The Compleat Strategyst: Being a Primer on the Theory of Games of Strategy

Overview

When J. D. Williams wrote this entertaining, witty introduction for the nonscientist, Game Theory was still a somewhat mysterious subject familiar to very few scientists beyond those researchers, like himself, working for the military. Now, over thirty years after its original publication as a Rand Corporation research study, his light-hearted though thoroughly effective primer is the recognized classic introduction to an increasingly applicable discipline. Used by amateurs, professionals, and students throughout...

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The Compleat Strategyst: Being a Primer on the Theory of Games of Strategy

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Overview

When J. D. Williams wrote this entertaining, witty introduction for the nonscientist, Game Theory was still a somewhat mysterious subject familiar to very few scientists beyond those researchers, like himself, working for the military. Now, over thirty years after its original publication as a Rand Corporation research study, his light-hearted though thoroughly effective primer is the recognized classic introduction to an increasingly applicable discipline. Used by amateurs, professionals, and students throughout the world in the classroom, on the job, and for personal amusement, the book has been through ten printings, and has been translated into at least five languages (including Russian and Japanese).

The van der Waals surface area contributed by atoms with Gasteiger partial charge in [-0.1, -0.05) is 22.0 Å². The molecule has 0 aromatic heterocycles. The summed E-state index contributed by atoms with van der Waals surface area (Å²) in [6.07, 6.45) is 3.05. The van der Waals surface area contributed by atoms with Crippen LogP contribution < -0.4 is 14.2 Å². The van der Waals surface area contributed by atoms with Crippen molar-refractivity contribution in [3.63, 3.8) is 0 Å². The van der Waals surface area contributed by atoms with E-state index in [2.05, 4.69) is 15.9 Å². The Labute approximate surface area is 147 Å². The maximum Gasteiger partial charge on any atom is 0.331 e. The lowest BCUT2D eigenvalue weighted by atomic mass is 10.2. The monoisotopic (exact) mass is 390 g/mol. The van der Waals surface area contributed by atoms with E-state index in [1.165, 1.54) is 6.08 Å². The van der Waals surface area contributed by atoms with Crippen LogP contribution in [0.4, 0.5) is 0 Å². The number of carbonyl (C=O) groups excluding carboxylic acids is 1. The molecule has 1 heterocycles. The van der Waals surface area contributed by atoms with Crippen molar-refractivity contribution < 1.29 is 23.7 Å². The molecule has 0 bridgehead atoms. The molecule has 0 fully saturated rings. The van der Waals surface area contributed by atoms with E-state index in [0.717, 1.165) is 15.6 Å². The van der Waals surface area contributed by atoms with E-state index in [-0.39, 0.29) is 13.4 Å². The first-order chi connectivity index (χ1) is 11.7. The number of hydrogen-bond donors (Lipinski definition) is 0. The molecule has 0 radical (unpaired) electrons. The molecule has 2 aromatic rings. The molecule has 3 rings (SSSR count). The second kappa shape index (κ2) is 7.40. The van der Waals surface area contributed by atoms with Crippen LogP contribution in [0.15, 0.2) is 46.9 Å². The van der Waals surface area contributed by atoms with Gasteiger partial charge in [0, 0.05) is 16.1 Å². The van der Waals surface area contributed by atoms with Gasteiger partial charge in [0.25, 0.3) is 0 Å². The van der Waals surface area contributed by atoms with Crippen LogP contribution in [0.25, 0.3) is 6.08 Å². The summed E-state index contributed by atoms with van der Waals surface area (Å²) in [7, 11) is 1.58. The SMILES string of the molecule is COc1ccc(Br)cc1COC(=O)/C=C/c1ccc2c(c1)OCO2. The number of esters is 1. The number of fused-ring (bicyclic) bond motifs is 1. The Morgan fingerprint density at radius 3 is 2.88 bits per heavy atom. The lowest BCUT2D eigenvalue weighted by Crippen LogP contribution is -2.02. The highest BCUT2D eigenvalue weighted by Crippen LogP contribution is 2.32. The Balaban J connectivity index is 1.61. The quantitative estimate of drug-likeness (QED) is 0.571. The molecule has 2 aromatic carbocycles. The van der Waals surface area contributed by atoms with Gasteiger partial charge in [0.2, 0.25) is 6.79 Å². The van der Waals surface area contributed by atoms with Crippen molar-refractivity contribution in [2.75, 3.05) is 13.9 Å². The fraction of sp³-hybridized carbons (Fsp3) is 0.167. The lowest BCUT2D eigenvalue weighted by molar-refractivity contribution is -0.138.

Revised, updated, and available for the first time in an inexpensive paperback edition, The Compleat Strategyst is a highly entertaining text essential for anyone interested in this provocative and engaging area of modern mathematics. In fully illustrated chapters complete with everyday examples and word problems, Williams offers readers a working understanding of the possible methods for selecting strategies in a variety of situations, simple to complex. With just a basic understanding of arithmetic, anyone can grasp all necessary aspects of two-, three-, four-, and larger strategy games with two or more sets of inimical interests and a limitless array of zero-sum payoffs.
As research and study continues not only in this new discipline but in the related areas of statistics, probability and behavioral science, understanding of games, decision making, and the development of strategies will be increasingly important. In the areas of economics, sociology, politics, and the military, Game Theory is sure to have an even wider impact. For students and amateurs fascinated by Game Theory's implications there is no better, immediately applicable, or more entertaining introduction to the subject than this engaging text by the late J. D. Williams, Professor of Mathematics at Princeton University and a member of the Research Council of The Rand Corporation.

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Product Details

  • ISBN-13: 9780486251011
  • Publisher: Dover Publications